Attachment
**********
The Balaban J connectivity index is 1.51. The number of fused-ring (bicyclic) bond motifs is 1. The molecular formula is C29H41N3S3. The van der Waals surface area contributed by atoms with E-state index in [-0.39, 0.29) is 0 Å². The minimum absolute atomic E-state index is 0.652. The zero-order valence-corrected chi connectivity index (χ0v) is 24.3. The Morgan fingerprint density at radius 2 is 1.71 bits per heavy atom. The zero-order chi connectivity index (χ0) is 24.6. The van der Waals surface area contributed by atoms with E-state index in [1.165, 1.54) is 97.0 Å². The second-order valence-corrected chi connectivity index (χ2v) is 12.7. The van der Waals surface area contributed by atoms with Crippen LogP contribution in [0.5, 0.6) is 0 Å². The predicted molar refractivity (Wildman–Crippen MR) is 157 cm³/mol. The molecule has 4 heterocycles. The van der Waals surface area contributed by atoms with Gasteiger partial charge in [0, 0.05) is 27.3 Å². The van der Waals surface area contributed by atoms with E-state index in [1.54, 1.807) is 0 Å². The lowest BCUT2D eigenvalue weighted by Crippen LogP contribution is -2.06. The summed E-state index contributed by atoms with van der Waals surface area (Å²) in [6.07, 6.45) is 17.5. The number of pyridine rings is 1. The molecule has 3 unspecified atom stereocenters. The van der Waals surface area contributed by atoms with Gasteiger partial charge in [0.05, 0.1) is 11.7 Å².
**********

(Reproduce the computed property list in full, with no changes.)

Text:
The Balaban J connectivity index is 1.51. The number of fused-ring (bicyclic) bond motifs is 1. The molecular formula is C29H41N3S3. The van der Waals surface area contributed by atoms with E-state index in [-0.39, 0.29) is 0 Å². The minimum absolute atomic E-state index is 0.652. The zero-order valence-corrected chi connectivity index (χ0v) is 24.3. The Morgan fingerprint density at radius 2 is 1.71 bits per heavy atom. The zero-order chi connectivity index (χ0) is 24.6. The van der Waals surface area contributed by atoms with E-state index in [1.165, 1.54) is 97.0 Å². The second-order valence-corrected chi connectivity index (χ2v) is 12.7. The van der Waals surface area contributed by atoms with Crippen LogP contribution in [0.5, 0.6) is 0 Å². The predicted molar refractivity (Wildman–Crippen MR) is 157 cm³/mol. The molecule has 4 heterocycles. The van der Waals surface area contributed by atoms with Gasteiger partial charge in [0, 0.05) is 27.3 Å². The van der Waals surface area contributed by atoms with E-state index in [1.54, 1.807) is 0 Å². The lowest BCUT2D eigenvalue weighted by Crippen LogP contribution is -2.06. The summed E-state index contributed by atoms with van der Waals surface area (Å²) in [6.07, 6.45) is 17.5. The number of pyridine rings is 1. The molecule has 3 unspecified atom stereocenters. The van der Waals surface area contributed by atoms with Gasteiger partial charge in [0.05, 0.1) is 11.7 Å².